Architecture of Mongolia
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The architecture of Mongolia is largely based on traditional dwellings, such as the yurt (Mongolian: гэр, ger) and the tent. During the 16th and 17th centuries, lamaseries were built throughout the country as temples which were later enlarged to accommodate a growing number of worshipers. Mongolian architects designed their temples with six and twelve angles and pyramidal roofs approximating the yurt's round shape. Further expansion led to a quadratic shape in the design of the temples, with roofs in the shape of pole marquees. Trellis walls, roof poles and layers of felt were eventually replaced by stone, brick beams and planks.
Mongolian artist and art historian N. Chultem identified three styles of traditional Mongolian architecture (Mongolian, Tibetan and Chinese), alone or in combination. Batu-Tsagaan (1654), designed by Zanabazar, was an early quadratic temple. The Dashchoilin Khiid monastery in Ulaanbaatar is an example of yurt-style architecture. The 18th century Lavrin Temple in the Erdene Zuu lamasery was built in the Tibetan tradition. The Choijin Lama Süm temple (1904), now a museum, is an example of a temple built in the Chinese tradition. The quadratic Tsogchin Temple, in Ulaanbaatar's Gandan monastery, combines Mongolian and Chinese traditions. The Maitreya Temple (demolished in 1938) was an example of Tibeto-Mongolian architecture. The Dashchoilin Khiid monastery has begun a project to restore this temple and the 24-metre (0.024 km) sculpture of Maitreya. Indian influences can also be seen in Mongolian architecture, especially in the design of Buddhist stupas.
The Xiongnu confederation ruled present-day Mongolia from the third century BCE through the first century CE, living in portable, round tents on carts and round yurts. The Xiongnu aristocracy lived in small palaces, and their villages were protected by huge walls. S. I. Rudenko also mentions capital construction built of logs. Archaeological excavations indicate that the Xiongnu had towns; their chief city was Luut Hot (Dragon City).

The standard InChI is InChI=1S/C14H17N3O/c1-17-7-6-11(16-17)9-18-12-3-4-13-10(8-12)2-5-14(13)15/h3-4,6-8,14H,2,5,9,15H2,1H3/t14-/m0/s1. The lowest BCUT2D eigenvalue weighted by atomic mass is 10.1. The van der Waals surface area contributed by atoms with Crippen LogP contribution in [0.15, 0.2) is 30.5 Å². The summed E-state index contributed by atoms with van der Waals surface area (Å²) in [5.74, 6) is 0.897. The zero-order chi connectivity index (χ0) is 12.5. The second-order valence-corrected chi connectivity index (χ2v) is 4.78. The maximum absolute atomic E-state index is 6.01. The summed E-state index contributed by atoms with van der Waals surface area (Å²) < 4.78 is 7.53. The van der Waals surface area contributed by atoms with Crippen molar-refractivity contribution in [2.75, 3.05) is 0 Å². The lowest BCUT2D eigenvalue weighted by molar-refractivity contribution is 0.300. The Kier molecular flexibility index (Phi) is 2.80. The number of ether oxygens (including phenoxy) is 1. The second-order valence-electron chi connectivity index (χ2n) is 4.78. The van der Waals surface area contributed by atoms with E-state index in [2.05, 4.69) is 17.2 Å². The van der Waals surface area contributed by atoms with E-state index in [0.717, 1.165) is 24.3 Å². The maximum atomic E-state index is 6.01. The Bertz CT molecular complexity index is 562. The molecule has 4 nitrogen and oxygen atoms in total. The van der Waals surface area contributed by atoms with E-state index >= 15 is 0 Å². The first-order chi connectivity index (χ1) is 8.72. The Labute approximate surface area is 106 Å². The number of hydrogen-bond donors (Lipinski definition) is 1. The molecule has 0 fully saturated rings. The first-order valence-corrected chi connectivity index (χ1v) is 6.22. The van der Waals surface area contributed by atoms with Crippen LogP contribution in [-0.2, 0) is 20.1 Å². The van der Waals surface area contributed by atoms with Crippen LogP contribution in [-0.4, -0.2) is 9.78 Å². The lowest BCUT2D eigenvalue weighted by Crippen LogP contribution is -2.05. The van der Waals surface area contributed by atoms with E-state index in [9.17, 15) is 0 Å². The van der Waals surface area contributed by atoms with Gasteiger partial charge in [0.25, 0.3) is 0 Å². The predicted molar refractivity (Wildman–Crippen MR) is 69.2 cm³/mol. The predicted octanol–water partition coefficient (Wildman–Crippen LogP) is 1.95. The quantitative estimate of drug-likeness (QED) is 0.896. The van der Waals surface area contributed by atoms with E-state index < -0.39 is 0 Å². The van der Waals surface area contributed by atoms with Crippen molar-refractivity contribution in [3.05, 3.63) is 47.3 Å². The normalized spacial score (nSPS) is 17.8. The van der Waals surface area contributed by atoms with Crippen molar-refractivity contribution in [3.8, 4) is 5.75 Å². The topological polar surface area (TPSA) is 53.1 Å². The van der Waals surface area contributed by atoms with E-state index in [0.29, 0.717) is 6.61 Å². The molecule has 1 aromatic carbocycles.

Powerful states developed by Turkic and Uighur tribes from the sixth through ninth centuries dominated the region. and there were several Turkic cities and towns in the Orkhon, Tuul and Selenga River valleys. The main city of the Turkic Khaganate was Balyklyk. The Uyghur Khaganate which succeeded the Turks centred on the city of Kara Balgasun, founded during the early eighth century. A portion of the 12-metre (39 ft)-high fortress wall with a watchtower has been preserved. A large craft trading district existed in the city, whose architecture was influenced by Sogdian and Chinese traditions.
Archaeological excavations uncovered traces of cities from the 10th- to 12th-century Kidan period. The most significant excavated city was Hatun Hot, founded in 944. Another significant Kidan city was Bars-Hot in the Kherlen River valley, which covered an area of 290 hectares (720 acres). The city was surrounded with mud walls which are now 4 metres (13 ft) thick and 1.5 to 2 metres (4 ft 11 in to 6 ft 7 in) high.
During the 12th and 13th centuries, ger-tereg (yurts on carts) were built for rulers. Large iron bushings for cartwheel axles were found during excavations at Karakorum. Axle length was over 6 metres (20 ft), and the cart was pulled by 22 oxen. Such ger-teregs are mentioned in the Secret History of the Mongols.